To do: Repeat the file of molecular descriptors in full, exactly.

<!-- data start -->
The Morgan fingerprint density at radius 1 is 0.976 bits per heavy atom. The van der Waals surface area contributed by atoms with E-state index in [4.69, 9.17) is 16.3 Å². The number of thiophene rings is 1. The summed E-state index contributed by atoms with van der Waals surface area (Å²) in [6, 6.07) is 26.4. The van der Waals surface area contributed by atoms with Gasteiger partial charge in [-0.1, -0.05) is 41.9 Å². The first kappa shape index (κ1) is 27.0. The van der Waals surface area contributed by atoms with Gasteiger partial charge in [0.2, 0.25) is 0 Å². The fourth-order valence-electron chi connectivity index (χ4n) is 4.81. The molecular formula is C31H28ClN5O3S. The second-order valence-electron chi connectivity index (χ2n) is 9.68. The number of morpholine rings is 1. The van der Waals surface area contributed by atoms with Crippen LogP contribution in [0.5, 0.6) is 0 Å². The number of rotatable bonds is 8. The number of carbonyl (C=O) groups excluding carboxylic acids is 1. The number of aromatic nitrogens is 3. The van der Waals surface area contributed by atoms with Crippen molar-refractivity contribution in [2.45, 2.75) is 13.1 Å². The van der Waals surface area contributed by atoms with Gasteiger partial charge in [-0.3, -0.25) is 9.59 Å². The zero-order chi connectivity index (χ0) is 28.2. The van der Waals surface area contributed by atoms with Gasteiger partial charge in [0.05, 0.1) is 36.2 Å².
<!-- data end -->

The Morgan fingerprint density at radius 1 is 0.976 bits per heavy atom. The van der Waals surface area contributed by atoms with E-state index in [4.69, 9.17) is 16.3 Å². The number of thiophene rings is 1. The summed E-state index contributed by atoms with van der Waals surface area (Å²) in [6, 6.07) is 26.4. The van der Waals surface area contributed by atoms with Gasteiger partial charge in [-0.1, -0.05) is 41.9 Å². The first kappa shape index (κ1) is 27.0. The van der Waals surface area contributed by atoms with Gasteiger partial charge in [0.2, 0.25) is 0 Å². The fourth-order valence-electron chi connectivity index (χ4n) is 4.81. The molecular formula is C31H28ClN5O3S. The second-order valence-electron chi connectivity index (χ2n) is 9.68. The number of morpholine rings is 1. The van der Waals surface area contributed by atoms with Crippen LogP contribution in [0.5, 0.6) is 0 Å². The number of rotatable bonds is 8. The number of carbonyl (C=O) groups excluding carboxylic acids is 1. The number of aromatic nitrogens is 3. The van der Waals surface area contributed by atoms with Crippen molar-refractivity contribution in [2.45, 2.75) is 13.1 Å². The van der Waals surface area contributed by atoms with Gasteiger partial charge in [-0.3, -0.25) is 9.59 Å². The zero-order chi connectivity index (χ0) is 28.2. The van der Waals surface area contributed by atoms with Gasteiger partial charge in [0.05, 0.1) is 36.2 Å².